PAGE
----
dark arts of lobbying robs Qld government of trust

Politicians shouldn’t have to be dragged kicking and screaming to integrity and accountability. It should be their working principle.

Queensland Premier Annastacia Palaszczuk (Image: AAP/Jono Searle)

How do we define a lobbyist? Dictionaries have it as someone who tries to influence politicians in an organised way. But how it is policed in practice is a murky, dark art that leaves voters, almost always, clueless.

The Morrison government’s election campaign was coloured by accusations of pork-barrelling and the desperate need for a federal integrity body, which we will now get. And in Queensland, at least two inquiries — run by Tony Fitzgerald QC and Professor Peter Coaldrake — are raking over accusations that go to the heart of integrity and accountability in government.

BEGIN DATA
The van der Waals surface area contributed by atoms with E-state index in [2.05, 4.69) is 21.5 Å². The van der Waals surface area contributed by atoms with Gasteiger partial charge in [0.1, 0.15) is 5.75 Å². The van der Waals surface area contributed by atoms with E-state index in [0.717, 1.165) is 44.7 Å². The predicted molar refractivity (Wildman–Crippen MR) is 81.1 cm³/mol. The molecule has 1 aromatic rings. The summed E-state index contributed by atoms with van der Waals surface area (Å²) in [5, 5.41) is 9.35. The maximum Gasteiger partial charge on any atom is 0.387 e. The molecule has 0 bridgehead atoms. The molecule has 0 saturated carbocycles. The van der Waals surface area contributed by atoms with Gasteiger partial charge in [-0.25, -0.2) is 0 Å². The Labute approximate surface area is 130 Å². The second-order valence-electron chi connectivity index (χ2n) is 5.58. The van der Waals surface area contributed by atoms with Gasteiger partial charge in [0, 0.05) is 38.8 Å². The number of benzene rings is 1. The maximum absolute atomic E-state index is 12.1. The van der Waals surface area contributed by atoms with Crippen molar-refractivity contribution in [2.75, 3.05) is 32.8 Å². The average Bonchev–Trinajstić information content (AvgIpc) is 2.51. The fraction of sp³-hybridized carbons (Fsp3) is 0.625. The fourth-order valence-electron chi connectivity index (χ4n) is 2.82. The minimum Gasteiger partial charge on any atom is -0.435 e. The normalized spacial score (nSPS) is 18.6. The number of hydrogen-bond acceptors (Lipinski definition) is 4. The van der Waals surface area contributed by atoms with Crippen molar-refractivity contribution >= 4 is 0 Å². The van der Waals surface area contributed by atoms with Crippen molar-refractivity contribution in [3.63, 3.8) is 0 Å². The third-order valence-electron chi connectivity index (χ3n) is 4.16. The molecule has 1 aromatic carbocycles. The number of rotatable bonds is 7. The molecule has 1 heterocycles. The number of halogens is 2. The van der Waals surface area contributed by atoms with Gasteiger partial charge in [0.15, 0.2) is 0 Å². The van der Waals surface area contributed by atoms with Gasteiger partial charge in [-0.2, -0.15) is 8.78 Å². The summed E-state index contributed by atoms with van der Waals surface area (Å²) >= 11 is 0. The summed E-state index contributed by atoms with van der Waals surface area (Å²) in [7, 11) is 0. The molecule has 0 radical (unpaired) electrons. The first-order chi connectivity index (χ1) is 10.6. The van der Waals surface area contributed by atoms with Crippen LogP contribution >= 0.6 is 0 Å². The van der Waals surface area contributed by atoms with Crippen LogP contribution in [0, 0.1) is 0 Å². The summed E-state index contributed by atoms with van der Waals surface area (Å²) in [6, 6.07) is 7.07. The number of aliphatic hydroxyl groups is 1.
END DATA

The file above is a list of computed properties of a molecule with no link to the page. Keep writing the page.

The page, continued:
We should be able to trust our governments to act fairly, transparently and in our interests. But history has proved that belief wrong — and that’s why the role of a lobbyist is so central to discussions around integrity and accountability.

Read more about the shortcomings of lobbyist registers.

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